Contributed photos combined into one by Mandi

State leaders released statement on ferry disruptions

  • Sun Oct 10th, 2021 1:30am
  • News

Submitted by the 40th District Delegation.

Washington State Ferries, being our state’s marine highway system, and only transportation option available for most San Juan County residents, is in dire straits.

The unprecedented frequency of service disruptions passengers have endured, either through severely delayed sailings or cancellations, has been, and continues to be unacceptable. While these problems have been particularly bad this summer, Island residents know all too well that these issues have existed way before the pandemic. COVID-19 has only exacerbated the problems of an already stressed system.

As your representatives, we have been sounding the alarm bells with our legislative colleagues, many of whom do not represent ferry-served districts. Our message to them has been simple and direct: This is not a matter of inconvenience — this is a matter of livelihoods and whether or not people can get to doctor’s appointments, commute to work, get food for their families, and access other essential travel.

Vessel Availability

The passage of I-695 in 1999 resulted in a WSF loss of approximately 25% of its dedicated operating budget and 75% of its dedicated capital. Consequently, no new vessels were built for an entire decade, 2000-2010. This building drought has saddled WSF with an aging fleet.

The 2040 Long Range Plan strategy calls for robust vessel replacement over the next 19 years to maintain current service levels. Additionally, WSF has consistently been underfunded for vital vessel maintenance and preservation work. With a fleet including five boats over 40-years old, two over 50, and one vessel 62-years old, the importance of routine and funded preservation work cannot be overstated.

The fleet needs 18 vessels to operate at current service levels (due to the border closure, taking a boat from the San Juan Islands route this summer), but had been reduced to 15. This resulted in downsizings – fewer vessels or smaller vessels on six routes.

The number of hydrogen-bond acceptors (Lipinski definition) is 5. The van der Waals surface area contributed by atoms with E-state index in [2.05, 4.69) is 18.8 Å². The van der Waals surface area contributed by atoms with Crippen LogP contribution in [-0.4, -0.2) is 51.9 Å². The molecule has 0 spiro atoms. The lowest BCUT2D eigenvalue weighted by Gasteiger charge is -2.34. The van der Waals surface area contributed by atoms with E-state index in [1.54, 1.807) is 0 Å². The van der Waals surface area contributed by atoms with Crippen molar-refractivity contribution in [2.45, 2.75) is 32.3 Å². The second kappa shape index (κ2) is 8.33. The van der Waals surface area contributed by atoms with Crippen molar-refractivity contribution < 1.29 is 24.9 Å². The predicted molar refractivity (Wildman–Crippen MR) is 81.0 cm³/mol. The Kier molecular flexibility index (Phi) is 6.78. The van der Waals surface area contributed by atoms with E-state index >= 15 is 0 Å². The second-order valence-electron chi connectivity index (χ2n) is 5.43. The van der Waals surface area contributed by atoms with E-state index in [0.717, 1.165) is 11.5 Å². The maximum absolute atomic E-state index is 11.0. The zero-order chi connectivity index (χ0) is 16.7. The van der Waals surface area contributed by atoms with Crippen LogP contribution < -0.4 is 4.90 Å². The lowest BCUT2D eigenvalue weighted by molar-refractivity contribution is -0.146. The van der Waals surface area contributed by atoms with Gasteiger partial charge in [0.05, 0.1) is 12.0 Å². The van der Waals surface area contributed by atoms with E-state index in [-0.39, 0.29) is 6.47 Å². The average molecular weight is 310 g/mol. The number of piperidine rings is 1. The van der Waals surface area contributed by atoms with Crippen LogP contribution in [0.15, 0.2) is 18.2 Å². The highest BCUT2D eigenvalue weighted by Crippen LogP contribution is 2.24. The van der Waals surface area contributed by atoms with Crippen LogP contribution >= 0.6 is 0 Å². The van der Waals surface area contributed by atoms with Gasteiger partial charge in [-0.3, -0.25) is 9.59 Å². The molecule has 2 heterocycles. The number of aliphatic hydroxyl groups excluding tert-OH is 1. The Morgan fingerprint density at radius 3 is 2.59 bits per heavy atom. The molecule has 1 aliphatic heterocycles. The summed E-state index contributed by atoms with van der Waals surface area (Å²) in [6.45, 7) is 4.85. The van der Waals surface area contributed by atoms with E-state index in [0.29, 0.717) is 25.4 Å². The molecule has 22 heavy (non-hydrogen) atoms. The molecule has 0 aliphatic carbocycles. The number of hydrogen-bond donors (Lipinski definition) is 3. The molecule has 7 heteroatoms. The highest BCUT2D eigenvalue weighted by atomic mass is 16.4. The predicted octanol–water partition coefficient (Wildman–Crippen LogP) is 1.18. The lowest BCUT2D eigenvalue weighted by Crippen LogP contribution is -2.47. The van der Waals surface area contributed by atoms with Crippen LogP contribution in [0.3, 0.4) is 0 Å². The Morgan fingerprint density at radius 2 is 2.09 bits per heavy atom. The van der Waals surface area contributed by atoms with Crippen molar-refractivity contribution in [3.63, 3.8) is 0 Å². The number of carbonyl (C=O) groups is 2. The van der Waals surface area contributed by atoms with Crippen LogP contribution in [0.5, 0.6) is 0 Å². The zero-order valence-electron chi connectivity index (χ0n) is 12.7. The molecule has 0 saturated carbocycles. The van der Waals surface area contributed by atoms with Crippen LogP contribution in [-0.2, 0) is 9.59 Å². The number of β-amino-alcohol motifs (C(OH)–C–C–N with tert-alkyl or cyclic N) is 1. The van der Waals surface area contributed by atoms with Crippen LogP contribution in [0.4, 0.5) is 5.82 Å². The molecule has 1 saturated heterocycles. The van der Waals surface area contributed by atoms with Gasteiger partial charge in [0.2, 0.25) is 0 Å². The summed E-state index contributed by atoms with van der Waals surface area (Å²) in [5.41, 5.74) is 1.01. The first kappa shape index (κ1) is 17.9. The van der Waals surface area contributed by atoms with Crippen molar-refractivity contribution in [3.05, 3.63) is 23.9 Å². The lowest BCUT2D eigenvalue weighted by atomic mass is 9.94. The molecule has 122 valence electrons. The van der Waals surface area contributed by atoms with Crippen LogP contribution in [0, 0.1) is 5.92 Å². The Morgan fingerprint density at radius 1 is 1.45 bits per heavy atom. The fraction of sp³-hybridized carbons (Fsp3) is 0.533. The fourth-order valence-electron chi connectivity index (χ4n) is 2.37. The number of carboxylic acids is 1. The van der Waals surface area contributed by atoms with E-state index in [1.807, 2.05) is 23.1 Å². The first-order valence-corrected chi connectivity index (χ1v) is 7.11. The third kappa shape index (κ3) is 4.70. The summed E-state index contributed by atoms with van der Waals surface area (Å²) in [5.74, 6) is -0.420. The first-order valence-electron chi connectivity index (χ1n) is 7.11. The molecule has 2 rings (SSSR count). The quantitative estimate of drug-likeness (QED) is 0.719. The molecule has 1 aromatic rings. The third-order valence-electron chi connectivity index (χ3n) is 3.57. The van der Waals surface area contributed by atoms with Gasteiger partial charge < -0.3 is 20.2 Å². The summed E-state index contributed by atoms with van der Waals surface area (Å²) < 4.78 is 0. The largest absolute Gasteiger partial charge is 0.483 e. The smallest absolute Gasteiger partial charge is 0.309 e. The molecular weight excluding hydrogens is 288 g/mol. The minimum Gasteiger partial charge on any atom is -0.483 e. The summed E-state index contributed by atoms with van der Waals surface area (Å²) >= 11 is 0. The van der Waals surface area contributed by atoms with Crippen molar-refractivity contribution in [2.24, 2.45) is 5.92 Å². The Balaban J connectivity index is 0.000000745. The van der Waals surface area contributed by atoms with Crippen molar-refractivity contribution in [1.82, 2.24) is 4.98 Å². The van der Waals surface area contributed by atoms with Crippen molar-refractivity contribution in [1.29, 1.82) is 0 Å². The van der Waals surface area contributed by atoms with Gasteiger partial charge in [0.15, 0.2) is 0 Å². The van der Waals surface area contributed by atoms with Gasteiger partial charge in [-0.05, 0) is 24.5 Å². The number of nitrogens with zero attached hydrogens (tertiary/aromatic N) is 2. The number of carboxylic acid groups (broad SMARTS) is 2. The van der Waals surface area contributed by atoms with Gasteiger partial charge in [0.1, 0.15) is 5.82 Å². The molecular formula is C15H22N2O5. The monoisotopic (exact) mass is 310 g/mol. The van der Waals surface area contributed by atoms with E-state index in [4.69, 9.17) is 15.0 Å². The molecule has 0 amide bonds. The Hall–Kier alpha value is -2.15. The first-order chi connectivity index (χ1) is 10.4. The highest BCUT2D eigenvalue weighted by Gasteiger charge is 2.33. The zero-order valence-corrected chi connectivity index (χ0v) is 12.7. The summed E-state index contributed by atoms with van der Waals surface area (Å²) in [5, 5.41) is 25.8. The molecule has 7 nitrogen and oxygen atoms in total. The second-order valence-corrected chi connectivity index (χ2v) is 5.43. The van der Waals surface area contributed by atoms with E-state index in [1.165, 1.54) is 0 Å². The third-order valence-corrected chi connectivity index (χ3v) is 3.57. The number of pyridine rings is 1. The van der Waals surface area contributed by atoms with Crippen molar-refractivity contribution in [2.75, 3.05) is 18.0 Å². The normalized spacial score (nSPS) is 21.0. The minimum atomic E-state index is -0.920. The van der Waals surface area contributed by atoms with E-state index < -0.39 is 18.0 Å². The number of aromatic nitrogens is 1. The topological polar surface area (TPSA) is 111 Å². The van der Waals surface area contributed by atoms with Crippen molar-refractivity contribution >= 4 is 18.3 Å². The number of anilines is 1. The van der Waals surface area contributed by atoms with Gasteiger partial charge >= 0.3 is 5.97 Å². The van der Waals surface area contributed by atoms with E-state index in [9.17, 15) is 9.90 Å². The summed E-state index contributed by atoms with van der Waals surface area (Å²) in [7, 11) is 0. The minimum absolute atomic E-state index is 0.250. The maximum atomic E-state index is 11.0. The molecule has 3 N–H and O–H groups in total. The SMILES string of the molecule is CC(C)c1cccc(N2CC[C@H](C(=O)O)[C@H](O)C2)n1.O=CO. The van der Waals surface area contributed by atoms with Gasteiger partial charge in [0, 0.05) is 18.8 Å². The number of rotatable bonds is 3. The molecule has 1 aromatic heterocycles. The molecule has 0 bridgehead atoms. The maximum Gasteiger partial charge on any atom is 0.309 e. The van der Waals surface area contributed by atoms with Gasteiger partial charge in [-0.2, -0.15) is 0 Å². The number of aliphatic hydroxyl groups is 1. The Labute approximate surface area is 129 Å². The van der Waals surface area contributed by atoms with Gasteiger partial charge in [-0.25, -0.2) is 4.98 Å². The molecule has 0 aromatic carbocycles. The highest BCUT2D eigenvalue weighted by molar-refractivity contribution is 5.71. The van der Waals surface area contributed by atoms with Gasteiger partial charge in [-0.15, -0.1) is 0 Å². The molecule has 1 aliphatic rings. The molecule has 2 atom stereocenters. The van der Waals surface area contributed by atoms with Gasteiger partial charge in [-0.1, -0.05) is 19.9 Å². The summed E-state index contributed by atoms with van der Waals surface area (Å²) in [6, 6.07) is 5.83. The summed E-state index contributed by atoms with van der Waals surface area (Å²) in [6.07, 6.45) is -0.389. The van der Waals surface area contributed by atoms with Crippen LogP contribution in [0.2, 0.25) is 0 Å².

Crewing

First, we thank our frontline and essential WSF workers who have continued to show up every day during this pandemic and work overtime to ensure our ferry system functions to the best of its ability.

We recognize workforce shortages have remained a significant challenge for WSF and have strained the entire system and put workers in difficult situations. Due to increased retirements, physical distancing requirements initially limiting WSF’s training capacity of new hires, quarantines due to COVID cases and contacts, meeting U.S. Coast Guard-mandated crewing levels has been an additional challenge.

Due to the nature of this specialized work, WSF must tap into a more limited applicant pool compared to most other state agencies, as WSF vessel crews are maritime professionals credentialed by the U.S. Coast Guard. And again, because WSF is only funded at the minimum crewing levels, if a single crewmember, for example, was stuck in traffic on their way to work, was ill, or delayed for any other reason, the vessel would not be able to sail.

Our ferry system would not be able to function without the hard work and dedication of its employees.

Moving Forward

Ferries are our top priority in the transportation budget. We established a formal Ferry Caucus within the legislature to better organize and advocate for desperately needed funding to replace our aging fleet, minimize service disruptions, and improve overall service.

We will also work toward ending WSF’s seasonal hiring practices of ramping up in the summer just to ramp down a few months later and instead advocate for more sustainable, living wage employment opportunities for our working families. We believe that this will lead to greater retention and savings overall if we keep staffing year-round.

We remain steadfast in our goal of adequately funding hybrid-electric vessel construction. Current transportation funding proposals in the legislature include the construction of an additional four Hybrid-electric Olympic Class vessels over the next 16 years, with a first having already been funded. Although this is a promising start, it is nowhere near the need: WSF’s Long Range Plan calls for 16 vessels to be built within the next 19 years.

Our commitment to this end is unwavering as we look to right the ship and provide the support that our constituents rightfully deserve, and that the ferry system urgently needs.

As always, if you have any questions, comments, or concerns, please do not hesitate to reach back out to our offices.